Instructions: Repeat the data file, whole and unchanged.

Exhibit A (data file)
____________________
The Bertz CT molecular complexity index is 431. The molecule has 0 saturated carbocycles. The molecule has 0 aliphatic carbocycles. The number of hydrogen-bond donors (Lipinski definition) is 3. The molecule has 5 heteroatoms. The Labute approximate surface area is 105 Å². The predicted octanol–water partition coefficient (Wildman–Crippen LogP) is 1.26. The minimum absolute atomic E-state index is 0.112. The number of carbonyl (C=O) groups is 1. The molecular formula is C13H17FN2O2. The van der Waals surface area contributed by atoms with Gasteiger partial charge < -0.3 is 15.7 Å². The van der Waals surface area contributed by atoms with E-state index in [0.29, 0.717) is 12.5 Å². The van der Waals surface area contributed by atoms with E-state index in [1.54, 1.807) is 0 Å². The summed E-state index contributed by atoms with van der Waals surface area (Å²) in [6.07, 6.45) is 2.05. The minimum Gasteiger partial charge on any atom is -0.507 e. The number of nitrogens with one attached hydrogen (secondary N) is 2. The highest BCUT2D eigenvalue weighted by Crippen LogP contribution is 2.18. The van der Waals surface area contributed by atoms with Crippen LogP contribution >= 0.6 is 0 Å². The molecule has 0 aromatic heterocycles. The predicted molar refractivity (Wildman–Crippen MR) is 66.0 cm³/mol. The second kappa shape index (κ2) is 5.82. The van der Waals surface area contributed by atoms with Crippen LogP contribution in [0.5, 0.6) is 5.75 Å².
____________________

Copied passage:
The Bertz CT molecular complexity index is 431. The molecule has 0 saturated carbocycles. The molecule has 0 aliphatic carbocycles. The number of hydrogen-bond donors (Lipinski definition) is 3. The molecule has 5 heteroatoms. The Labute approximate surface area is 105 Å². The predicted octanol–water partition coefficient (Wildman–Crippen LogP) is 1.26. The minimum absolute atomic E-state index is 0.112. The number of carbonyl (C=O) groups is 1. The molecular formula is C13H17FN2O2. The van der Waals surface area contributed by atoms with Gasteiger partial charge < -0.3 is 15.7 Å². The van der Waals surface area contributed by atoms with E-state index in [0.29, 0.717) is 12.5 Å². The van der Waals surface area contributed by atoms with E-state index in [1.54, 1.807) is 0 Å². The summed E-state index contributed by atoms with van der Waals surface area (Å²) in [6.07, 6.45) is 2.05. The minimum Gasteiger partial charge on any atom is -0.507 e. The number of nitrogens with one attached hydrogen (secondary N) is 2. The highest BCUT2D eigenvalue weighted by Crippen LogP contribution is 2.18. The van der Waals surface area contributed by atoms with Crippen LogP contribution >= 0.6 is 0 Å². The molecule has 0 aromatic heterocycles. The predicted molar refractivity (Wildman–Crippen MR) is 66.0 cm³/mol. The second kappa shape index (κ2) is 5.82. The van der Waals surface area contributed by atoms with Crippen LogP contribution in [0.5, 0.6) is 5.75 Å².